Yesterday was a day I was supposed to get recreation time and a shower. (I was in fact supposed to go out to the basketball court with someone!) But everything was “shut down”. Those who asked for a shower were given some vague excuse about a “personnel shortage” and perhaps later. Others asked different guards about recreation, and each was given as different response…something was clearly up!

When a “normal” search is conducted, the search team starts in block or “pod” one, and they continue around the cluster (which holds six pods of ten cells each) until they complete the circle and are done. This is not what happened yesterday. At a bit after 9:00 (9 AM is when administration gets here and fills up their offices in a building adjacent to the prison unit proper.)

The door to this block (I am in pod two) bangs open and in rushes enough cops to “post up” on every cell. (Have not had this type of search since I got off the violence control unit pod years ago!) We were all strip searched (I have described this process before so I won’t go into detail again) and told to “dress warm” and were allowed to take bottles of water with us. We were taken out of the cluster where we encountered at least two, perhaps three, squads of SSU (special security unit… which I also have not been searched by since I was last in VCU). Generally there is only one squad here, so the extra were brought in from other units. Of course at this point, “the jig was up” and we knew we were not just getting hit, but hit hard.

We were taken to outside holding cages where we were put on constant watch by a guard who mostly just sat and looked at us. Asking anyone that showed up as we might about what was going on, we were told that they did not know and were only told that death row was to be “locked down” with no movement until further notice. This in and of itself was odd, as there have been no assaults or communique intercepted by anyone to warrant such a response. So this type of search, while not unknown (if you are in VCU and assaulting people) is unusual, and reserved for “special occasions” as it takes the type of preparation and personnel that it does, and is therefore expensive to pull off, both resource-wise and monetarily.

As I have said before, a “normal” search means we are pulled out and stuck in a shower or something for fifteen minutes or so while a team of two or three guards (not SSU) go through our stuff, and then we are put back in our cages right away.

After an hour and forty five minutes (!!!) we were removed from the outdoor holding cells and brought back inside.

Based on previous behavior of this type, I was expecting us to be moved to different locations all over the cluster (due to time involved and SSU being the perpetrators of the search). This is done when a group of people become too “one-minded” in that one person’s problem with staff becomes everyone’s problem, or there seems to be just too much organization in a block…

But, no, that was not the case. We were brought back to our cages to find the whole hour and forty-five minutes was spent going through our stuff!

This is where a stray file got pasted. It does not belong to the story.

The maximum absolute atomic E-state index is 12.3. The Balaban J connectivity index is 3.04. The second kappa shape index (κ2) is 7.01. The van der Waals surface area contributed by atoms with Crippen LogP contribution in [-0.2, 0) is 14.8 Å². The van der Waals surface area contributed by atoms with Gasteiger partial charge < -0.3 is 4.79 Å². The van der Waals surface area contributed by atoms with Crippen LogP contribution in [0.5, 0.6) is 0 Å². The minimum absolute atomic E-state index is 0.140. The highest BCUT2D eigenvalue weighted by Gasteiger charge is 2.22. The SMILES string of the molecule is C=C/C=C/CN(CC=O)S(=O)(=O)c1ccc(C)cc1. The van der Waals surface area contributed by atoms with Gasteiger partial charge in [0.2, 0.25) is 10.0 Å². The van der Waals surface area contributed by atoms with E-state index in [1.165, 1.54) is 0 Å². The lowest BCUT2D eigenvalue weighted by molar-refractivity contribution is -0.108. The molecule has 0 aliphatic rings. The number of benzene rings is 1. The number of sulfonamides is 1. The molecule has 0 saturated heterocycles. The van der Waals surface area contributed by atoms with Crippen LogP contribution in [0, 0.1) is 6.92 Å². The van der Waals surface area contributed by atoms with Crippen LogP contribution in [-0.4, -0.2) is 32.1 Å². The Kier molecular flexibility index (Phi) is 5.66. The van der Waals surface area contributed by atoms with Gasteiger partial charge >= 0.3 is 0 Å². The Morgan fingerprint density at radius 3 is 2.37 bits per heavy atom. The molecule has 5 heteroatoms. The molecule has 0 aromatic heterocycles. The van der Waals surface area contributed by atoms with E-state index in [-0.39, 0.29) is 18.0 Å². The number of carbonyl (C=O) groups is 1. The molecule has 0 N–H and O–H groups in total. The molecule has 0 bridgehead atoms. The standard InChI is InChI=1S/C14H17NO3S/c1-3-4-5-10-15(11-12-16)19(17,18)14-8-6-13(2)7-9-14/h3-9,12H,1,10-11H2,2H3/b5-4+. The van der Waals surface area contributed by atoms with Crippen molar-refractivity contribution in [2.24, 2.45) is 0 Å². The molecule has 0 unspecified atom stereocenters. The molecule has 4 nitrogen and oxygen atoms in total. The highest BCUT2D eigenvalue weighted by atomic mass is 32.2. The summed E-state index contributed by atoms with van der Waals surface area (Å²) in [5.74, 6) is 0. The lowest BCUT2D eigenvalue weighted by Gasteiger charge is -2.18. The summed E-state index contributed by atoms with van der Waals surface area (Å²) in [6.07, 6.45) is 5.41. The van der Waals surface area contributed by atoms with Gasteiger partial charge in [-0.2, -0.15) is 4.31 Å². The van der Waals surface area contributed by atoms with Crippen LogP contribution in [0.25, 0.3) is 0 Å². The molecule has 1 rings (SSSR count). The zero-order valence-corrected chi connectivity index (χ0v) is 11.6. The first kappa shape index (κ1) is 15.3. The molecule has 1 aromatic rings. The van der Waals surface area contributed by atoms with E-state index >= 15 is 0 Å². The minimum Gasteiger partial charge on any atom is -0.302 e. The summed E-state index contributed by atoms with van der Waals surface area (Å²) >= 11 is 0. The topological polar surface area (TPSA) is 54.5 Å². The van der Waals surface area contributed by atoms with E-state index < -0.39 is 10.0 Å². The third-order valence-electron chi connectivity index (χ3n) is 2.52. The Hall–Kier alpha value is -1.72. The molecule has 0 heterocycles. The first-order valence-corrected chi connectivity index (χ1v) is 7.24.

I did not ask everyone, but the two I did ask were– like myself– targeted for information. (Paperwork gone through, pads of paper rifled through, that sort of thing.) In general, these types of searches on death row are pretty rare. They are usually reserved for members of prison gangs (which I am not) to try and find out about gang activity information. The last search I got of this type, with SSU being involved and everything, was literally years ago. (Again, when I was on VCU.) and then it was generally after a major and serious issue that had happened somewhere (like an assault that the cops believed had been ordered by another inmate) and nothing like that has even occurred here recently that I am aware of.

But let me tell you what was personally done in my cage on this search. Some (but not all…almost like it was a diversion of some sort) of caches of paperwork (legal work) in envelopes and files were apparently gone through. Letters that have been sent to me were also gone through. But a composition book I keep (and jot down mostly unimportant things in that I want to remember or keep track of) was barely touched! (Which would be the exact sort of thing they would be interested in on an information search…the asswipes do not know it’s nothing until they take it, copy it, and look for non-existent “codes” in it!)

I also have a small file on people of “personal interest” on the row, and although again, this is something that should interest them… well, I am not even sure it was looked at. But none of that… nope…

What they did take was a pad of paper that I had future blog ideas written down in– even a partial post written up on the basketball program was in there! And that was what they took.

They also took every pen I have! (I found this one that I am writing with now rolling around in the bottom of a box.) They took the rolled up paper holders I make for pens because I only get pen fillers to write with, not the plastic part that the filler goes inside of. As far as pencils, I am only allowed to have three-inch-long “golf pencils” so I made a holder for those to fit in and they took that, too! I have had that pencil holder for literally over ten years…gone through I have no idea how many searches! The leads on most of my pencils were broken.